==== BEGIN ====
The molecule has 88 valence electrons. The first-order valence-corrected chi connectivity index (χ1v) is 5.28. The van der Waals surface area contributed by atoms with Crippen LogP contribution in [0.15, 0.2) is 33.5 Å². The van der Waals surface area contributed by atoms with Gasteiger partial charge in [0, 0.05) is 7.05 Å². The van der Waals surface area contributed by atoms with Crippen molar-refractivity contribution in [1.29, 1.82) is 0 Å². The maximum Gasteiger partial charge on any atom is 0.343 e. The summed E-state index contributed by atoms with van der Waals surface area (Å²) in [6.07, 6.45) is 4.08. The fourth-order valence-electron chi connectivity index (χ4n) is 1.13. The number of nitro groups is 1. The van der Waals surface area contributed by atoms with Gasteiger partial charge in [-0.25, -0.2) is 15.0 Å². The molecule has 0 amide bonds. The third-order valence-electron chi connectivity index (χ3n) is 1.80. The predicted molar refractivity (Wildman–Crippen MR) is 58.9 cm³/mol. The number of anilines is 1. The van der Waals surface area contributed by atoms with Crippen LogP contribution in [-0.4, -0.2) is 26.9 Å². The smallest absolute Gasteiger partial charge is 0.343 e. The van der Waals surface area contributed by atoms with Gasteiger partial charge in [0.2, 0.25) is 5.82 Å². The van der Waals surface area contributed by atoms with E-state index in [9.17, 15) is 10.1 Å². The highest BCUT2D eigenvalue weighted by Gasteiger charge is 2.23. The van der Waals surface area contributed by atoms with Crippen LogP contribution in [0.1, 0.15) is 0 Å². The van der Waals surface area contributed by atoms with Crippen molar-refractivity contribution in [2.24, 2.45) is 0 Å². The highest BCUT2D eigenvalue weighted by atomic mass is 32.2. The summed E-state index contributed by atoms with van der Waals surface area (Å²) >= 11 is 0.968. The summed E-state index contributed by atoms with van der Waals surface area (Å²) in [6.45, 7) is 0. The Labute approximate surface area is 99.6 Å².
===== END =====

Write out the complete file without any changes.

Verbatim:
The molecule has 88 valence electrons. The first-order valence-corrected chi connectivity index (χ1v) is 5.28. The van der Waals surface area contributed by atoms with Crippen LogP contribution in [0.15, 0.2) is 33.5 Å². The van der Waals surface area contributed by atoms with Gasteiger partial charge in [0, 0.05) is 7.05 Å². The van der Waals surface area contributed by atoms with Crippen molar-refractivity contribution in [1.29, 1.82) is 0 Å². The maximum Gasteiger partial charge on any atom is 0.343 e. The summed E-state index contributed by atoms with van der Waals surface area (Å²) in [6.07, 6.45) is 4.08. The fourth-order valence-electron chi connectivity index (χ4n) is 1.13. The number of nitro groups is 1. The van der Waals surface area contributed by atoms with Gasteiger partial charge in [-0.25, -0.2) is 15.0 Å². The molecule has 0 amide bonds. The third-order valence-electron chi connectivity index (χ3n) is 1.80. The predicted molar refractivity (Wildman–Crippen MR) is 58.9 cm³/mol. The number of anilines is 1. The van der Waals surface area contributed by atoms with Crippen LogP contribution in [-0.4, -0.2) is 26.9 Å². The smallest absolute Gasteiger partial charge is 0.343 e. The van der Waals surface area contributed by atoms with Gasteiger partial charge in [0.2, 0.25) is 5.82 Å². The van der Waals surface area contributed by atoms with E-state index in [9.17, 15) is 10.1 Å². The highest BCUT2D eigenvalue weighted by Gasteiger charge is 2.23. The van der Waals surface area contributed by atoms with Crippen LogP contribution in [0.1, 0.15) is 0 Å². The van der Waals surface area contributed by atoms with Crippen molar-refractivity contribution in [2.24, 2.45) is 0 Å². The highest BCUT2D eigenvalue weighted by atomic mass is 32.2. The summed E-state index contributed by atoms with van der Waals surface area (Å²) >= 11 is 0.968. The summed E-state index contributed by atoms with van der Waals surface area (Å²) in [6.45, 7) is 0. The Labute approximate surface area is 99.6 Å².